Letting go of Self 1 and exercising trust in Self 2 feels like you are losing control, but in fact you are gaining control by letting go of an inferior means of control.

The role of the coach is not to provide content, solutions, or advice. It’s not to help, fix, or answer. The coach’s job is to hold up a mirror to the client’s own thinking, including how their attention is focused and how they define the key elements of the situation. The client can just start thinking aloud, allowing the coach to “eavesdrop” on the conversation. That is why the conversation can move quickly — the client is relieved from having to brief and then update their coach on all aspects of the situation, and much more importantly, it doesn’t invite a shifting of the responsibility from client to coach.

More specifically, the coach leads the learner through three conversations in sequence:

  • Conversation for Awareness: knowing the present situation with clarity
  • Conversation for Choice: moving in a desired direction
  • Conversation for Trust: accessing one’s own inner resources to make the change

Let’s discuss these one at a time.

The Conversation for Awareness

This first conversation is meant to answer the question: “What’s happening?”

It invites the following types of question:

  • What stands out?
  • What do you notice when you look at x?
  • How do you feel about this situation?
  • What do you understand about x? What don’t you understand?
  • How would you frame the underlying problem?
  • How would you define the task?
  • What are the critical variables in this situation?
  • How do they relate to one another?
  • What are the anticipated consequences of x?
  • What standards and timeframe have you accepted in this task?
  • What has been working? Not working?

The coach draws out the implicit interpretations, beliefs, and assumptions governing how they see their reality.

The Conversation for Choice

The primary purpose of this conversation is to remind the client that they have mobility, which Gallwey defines in this context as reminding them that they “have the capability of choice and can move in the direction of their desired ends at any time.”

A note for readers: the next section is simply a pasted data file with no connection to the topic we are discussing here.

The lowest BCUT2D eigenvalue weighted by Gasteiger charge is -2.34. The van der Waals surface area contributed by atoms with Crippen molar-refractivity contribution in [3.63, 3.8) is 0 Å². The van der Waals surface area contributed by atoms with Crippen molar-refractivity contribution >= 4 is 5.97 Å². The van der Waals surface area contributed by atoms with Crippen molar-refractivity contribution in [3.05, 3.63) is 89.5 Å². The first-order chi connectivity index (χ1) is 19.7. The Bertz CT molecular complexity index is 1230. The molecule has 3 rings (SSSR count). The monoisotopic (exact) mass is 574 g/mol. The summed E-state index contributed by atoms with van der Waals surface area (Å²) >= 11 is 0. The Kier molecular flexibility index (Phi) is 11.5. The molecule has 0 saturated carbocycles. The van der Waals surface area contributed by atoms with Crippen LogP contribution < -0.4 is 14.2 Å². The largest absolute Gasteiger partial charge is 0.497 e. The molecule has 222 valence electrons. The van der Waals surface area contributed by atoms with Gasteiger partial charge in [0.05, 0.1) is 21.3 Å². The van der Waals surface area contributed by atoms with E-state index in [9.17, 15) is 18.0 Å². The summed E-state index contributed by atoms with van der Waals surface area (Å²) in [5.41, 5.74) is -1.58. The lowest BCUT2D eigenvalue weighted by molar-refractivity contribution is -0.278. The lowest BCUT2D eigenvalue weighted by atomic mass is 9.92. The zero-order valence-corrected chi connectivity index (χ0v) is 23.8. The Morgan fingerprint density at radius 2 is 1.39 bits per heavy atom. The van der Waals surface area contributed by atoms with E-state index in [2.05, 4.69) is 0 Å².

If Awareness is about “what’s happening,” then Choice seeks to answer “What do I want?”, using the following kinds of questions:

  • What do you really want?
  • What do you want to achieve?
  • What are the benefits of x?
  • What would be the costs of not pursuing x?
  • What would it look like in y weeks, months, years, from now?
  • What don’t you like about those ends?
  • What would be a fulfilling means of getting there?
  • What changes would you like to make?
  • What do you feel most strongly about in this situation?
  • Who or what are you doing this for?
  • How does this fit in with your current priorities?
  • Do you have any conflicts about this course of action?
  • What would success in this endeavor mean to you?
  • What alternative possibilities can you consider?

And the most common one: Why would you want to do that?

The coach’s job in this conversation is to sense the underlying commitment of Self 2, which is always in touch with our deepest desires, and not buy in to Self 1’s limited conceptions of what is possible. The goal is to carefully separate the agenda of our own desires from the agendas of “others in us.”

The Conversation for Trust

The most important outcome in coaching is that the client ends up feeling respected, valuable, and capable of moving forward. At every turn, the coach seeks to avoid undermining the trust they have in themselves by inappropriately becoming an answer-giver, problem-solver, or judge.

These are some of the questions that can be used:

  • If you could do it any way you wanted, how would you go about accomplishing this task?
  • When have you succeeded in a challenge similar to this one?
  • At your best, what qualities, attributes, capabilities, do you bring to the situation?
  • Direct acknowledgment by the coach of some of the above
  • Where could you find the help you need to accomplish this task?